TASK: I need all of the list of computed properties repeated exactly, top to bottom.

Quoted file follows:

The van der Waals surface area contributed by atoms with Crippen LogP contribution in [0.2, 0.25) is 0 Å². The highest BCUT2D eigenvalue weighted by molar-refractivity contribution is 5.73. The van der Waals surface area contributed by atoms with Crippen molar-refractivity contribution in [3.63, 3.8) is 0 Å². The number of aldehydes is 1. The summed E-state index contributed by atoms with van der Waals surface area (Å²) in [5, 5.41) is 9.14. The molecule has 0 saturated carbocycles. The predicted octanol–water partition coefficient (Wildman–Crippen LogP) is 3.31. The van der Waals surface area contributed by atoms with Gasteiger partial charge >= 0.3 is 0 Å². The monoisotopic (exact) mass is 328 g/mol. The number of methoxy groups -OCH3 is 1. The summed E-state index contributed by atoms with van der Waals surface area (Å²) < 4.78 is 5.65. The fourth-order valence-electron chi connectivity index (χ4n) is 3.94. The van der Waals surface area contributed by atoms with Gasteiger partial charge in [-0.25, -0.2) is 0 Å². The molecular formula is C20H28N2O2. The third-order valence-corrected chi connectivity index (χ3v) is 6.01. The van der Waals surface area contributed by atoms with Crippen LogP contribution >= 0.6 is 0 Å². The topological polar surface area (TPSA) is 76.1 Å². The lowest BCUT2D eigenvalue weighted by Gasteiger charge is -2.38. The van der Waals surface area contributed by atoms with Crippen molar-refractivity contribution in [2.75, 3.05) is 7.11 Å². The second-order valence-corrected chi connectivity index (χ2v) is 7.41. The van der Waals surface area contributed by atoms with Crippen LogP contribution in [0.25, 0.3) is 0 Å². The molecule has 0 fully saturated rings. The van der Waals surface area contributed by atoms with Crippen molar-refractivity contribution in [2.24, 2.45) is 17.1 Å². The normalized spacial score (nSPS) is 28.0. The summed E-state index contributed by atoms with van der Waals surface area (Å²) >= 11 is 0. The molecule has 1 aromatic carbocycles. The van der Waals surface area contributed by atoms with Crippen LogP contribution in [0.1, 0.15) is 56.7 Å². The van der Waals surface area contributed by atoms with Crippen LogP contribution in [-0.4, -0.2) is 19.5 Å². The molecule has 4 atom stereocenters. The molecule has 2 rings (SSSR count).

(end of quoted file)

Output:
The van der Waals surface area contributed by atoms with Crippen LogP contribution in [0.2, 0.25) is 0 Å². The highest BCUT2D eigenvalue weighted by molar-refractivity contribution is 5.73. The van der Waals surface area contributed by atoms with Crippen molar-refractivity contribution in [3.63, 3.8) is 0 Å². The number of aldehydes is 1. The summed E-state index contributed by atoms with van der Waals surface area (Å²) in [5, 5.41) is 9.14. The molecule has 0 saturated carbocycles. The predicted octanol–water partition coefficient (Wildman–Crippen LogP) is 3.31. The van der Waals surface area contributed by atoms with Gasteiger partial charge >= 0.3 is 0 Å². The monoisotopic (exact) mass is 328 g/mol. The number of methoxy groups -OCH3 is 1. The summed E-state index contributed by atoms with van der Waals surface area (Å²) < 4.78 is 5.65. The fourth-order valence-electron chi connectivity index (χ4n) is 3.94. The van der Waals surface area contributed by atoms with Gasteiger partial charge in [-0.25, -0.2) is 0 Å². The molecular formula is C20H28N2O2. The third-order valence-corrected chi connectivity index (χ3v) is 6.01. The van der Waals surface area contributed by atoms with Crippen LogP contribution >= 0.6 is 0 Å². The topological polar surface area (TPSA) is 76.1 Å². The lowest BCUT2D eigenvalue weighted by Gasteiger charge is -2.38. The van der Waals surface area contributed by atoms with Crippen molar-refractivity contribution in [2.75, 3.05) is 7.11 Å². The second-order valence-corrected chi connectivity index (χ2v) is 7.41. The van der Waals surface area contributed by atoms with Crippen LogP contribution in [0.25, 0.3) is 0 Å². The molecule has 0 fully saturated rings. The van der Waals surface area contributed by atoms with Crippen molar-refractivity contribution in [2.24, 2.45) is 17.1 Å². The normalized spacial score (nSPS) is 28.0. The summed E-state index contributed by atoms with van der Waals surface area (Å²) >= 11 is 0. The molecule has 1 aromatic carbocycles. The van der Waals surface area contributed by atoms with Crippen LogP contribution in [0.1, 0.15) is 56.7 Å². The van der Waals surface area contributed by atoms with Crippen LogP contribution in [-0.4, -0.2) is 19.5 Å². The molecule has 4 atom stereocenters. The molecule has 2 rings (SSSR count).